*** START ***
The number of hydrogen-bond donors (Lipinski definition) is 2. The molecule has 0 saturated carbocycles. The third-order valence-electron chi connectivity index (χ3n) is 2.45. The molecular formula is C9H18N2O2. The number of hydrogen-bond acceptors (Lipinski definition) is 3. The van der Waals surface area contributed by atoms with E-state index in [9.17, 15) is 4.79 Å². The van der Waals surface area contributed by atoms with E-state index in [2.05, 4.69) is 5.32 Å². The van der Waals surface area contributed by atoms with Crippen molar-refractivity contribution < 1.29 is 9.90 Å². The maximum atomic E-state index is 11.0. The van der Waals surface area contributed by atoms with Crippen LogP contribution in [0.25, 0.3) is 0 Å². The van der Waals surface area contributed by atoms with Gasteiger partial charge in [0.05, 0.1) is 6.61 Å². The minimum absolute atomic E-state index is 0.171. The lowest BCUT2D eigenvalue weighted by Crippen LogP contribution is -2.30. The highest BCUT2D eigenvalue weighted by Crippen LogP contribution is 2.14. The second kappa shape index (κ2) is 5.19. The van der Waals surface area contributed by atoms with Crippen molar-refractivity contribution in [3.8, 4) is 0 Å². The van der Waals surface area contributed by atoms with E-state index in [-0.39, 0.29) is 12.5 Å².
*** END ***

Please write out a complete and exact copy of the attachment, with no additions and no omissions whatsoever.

The number of hydrogen-bond donors (Lipinski definition) is 2. The molecule has 0 saturated carbocycles. The third-order valence-electron chi connectivity index (χ3n) is 2.45. The molecular formula is C9H18N2O2. The number of hydrogen-bond acceptors (Lipinski definition) is 3. The van der Waals surface area contributed by atoms with E-state index in [9.17, 15) is 4.79 Å². The van der Waals surface area contributed by atoms with E-state index in [2.05, 4.69) is 5.32 Å². The van der Waals surface area contributed by atoms with Crippen molar-refractivity contribution < 1.29 is 9.90 Å². The maximum atomic E-state index is 11.0. The van der Waals surface area contributed by atoms with Crippen LogP contribution in [0.25, 0.3) is 0 Å². The van der Waals surface area contributed by atoms with Gasteiger partial charge in [0.05, 0.1) is 6.61 Å². The minimum absolute atomic E-state index is 0.171. The lowest BCUT2D eigenvalue weighted by Crippen LogP contribution is -2.30. The highest BCUT2D eigenvalue weighted by Crippen LogP contribution is 2.14. The second kappa shape index (κ2) is 5.19. The van der Waals surface area contributed by atoms with Crippen molar-refractivity contribution in [3.8, 4) is 0 Å². The van der Waals surface area contributed by atoms with E-state index in [-0.39, 0.29) is 12.5 Å².